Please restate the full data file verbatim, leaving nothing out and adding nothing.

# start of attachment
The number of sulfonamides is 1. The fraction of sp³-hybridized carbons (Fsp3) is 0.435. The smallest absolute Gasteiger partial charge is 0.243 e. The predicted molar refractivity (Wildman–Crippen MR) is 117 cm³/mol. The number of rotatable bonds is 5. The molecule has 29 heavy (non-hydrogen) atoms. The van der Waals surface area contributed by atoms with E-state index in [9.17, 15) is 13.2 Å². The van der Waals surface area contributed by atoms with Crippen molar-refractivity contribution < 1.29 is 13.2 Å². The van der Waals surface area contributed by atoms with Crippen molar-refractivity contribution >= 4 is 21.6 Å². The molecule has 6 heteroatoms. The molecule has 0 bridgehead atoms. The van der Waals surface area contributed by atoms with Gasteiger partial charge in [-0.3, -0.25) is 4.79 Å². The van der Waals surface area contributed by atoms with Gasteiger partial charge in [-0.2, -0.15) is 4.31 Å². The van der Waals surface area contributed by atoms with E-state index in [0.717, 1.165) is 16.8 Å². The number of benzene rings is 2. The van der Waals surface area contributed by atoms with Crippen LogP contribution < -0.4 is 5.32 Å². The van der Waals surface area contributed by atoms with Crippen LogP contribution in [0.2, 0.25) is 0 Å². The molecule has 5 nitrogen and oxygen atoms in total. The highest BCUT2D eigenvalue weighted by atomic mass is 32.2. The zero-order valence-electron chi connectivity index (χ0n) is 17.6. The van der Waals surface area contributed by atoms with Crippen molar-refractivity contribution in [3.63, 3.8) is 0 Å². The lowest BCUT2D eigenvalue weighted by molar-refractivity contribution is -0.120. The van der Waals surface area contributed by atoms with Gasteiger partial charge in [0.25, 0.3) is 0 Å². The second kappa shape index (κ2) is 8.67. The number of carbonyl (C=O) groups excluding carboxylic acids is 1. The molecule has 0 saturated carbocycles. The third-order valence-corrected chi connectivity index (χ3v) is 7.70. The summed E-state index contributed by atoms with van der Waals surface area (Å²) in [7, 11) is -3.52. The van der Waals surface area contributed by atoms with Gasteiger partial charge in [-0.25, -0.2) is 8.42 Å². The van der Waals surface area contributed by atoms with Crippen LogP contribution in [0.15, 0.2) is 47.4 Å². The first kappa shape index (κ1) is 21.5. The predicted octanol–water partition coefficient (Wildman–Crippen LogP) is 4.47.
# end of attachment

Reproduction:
The number of sulfonamides is 1. The fraction of sp³-hybridized carbons (Fsp3) is 0.435. The smallest absolute Gasteiger partial charge is 0.243 e. The predicted molar refractivity (Wildman–Crippen MR) is 117 cm³/mol. The number of rotatable bonds is 5. The molecule has 29 heavy (non-hydrogen) atoms. The van der Waals surface area contributed by atoms with E-state index in [9.17, 15) is 13.2 Å². The van der Waals surface area contributed by atoms with Crippen molar-refractivity contribution < 1.29 is 13.2 Å². The van der Waals surface area contributed by atoms with Crippen molar-refractivity contribution >= 4 is 21.6 Å². The molecule has 6 heteroatoms. The molecule has 0 bridgehead atoms. The van der Waals surface area contributed by atoms with Gasteiger partial charge in [-0.3, -0.25) is 4.79 Å². The van der Waals surface area contributed by atoms with Gasteiger partial charge in [-0.2, -0.15) is 4.31 Å². The van der Waals surface area contributed by atoms with E-state index in [0.717, 1.165) is 16.8 Å². The number of benzene rings is 2. The van der Waals surface area contributed by atoms with Crippen LogP contribution < -0.4 is 5.32 Å². The van der Waals surface area contributed by atoms with Crippen LogP contribution in [0.2, 0.25) is 0 Å². The molecule has 5 nitrogen and oxygen atoms in total. The highest BCUT2D eigenvalue weighted by atomic mass is 32.2. The zero-order valence-electron chi connectivity index (χ0n) is 17.6. The van der Waals surface area contributed by atoms with Crippen molar-refractivity contribution in [3.63, 3.8) is 0 Å². The lowest BCUT2D eigenvalue weighted by molar-refractivity contribution is -0.120. The van der Waals surface area contributed by atoms with Gasteiger partial charge in [0.25, 0.3) is 0 Å². The second kappa shape index (κ2) is 8.67. The number of carbonyl (C=O) groups excluding carboxylic acids is 1. The molecule has 0 saturated carbocycles. The third-order valence-corrected chi connectivity index (χ3v) is 7.70. The summed E-state index contributed by atoms with van der Waals surface area (Å²) in [7, 11) is -3.52. The van der Waals surface area contributed by atoms with Gasteiger partial charge in [-0.25, -0.2) is 8.42 Å². The van der Waals surface area contributed by atoms with Crippen LogP contribution in [0.15, 0.2) is 47.4 Å². The first kappa shape index (κ1) is 21.5. The predicted octanol–water partition coefficient (Wildman–Crippen LogP) is 4.47.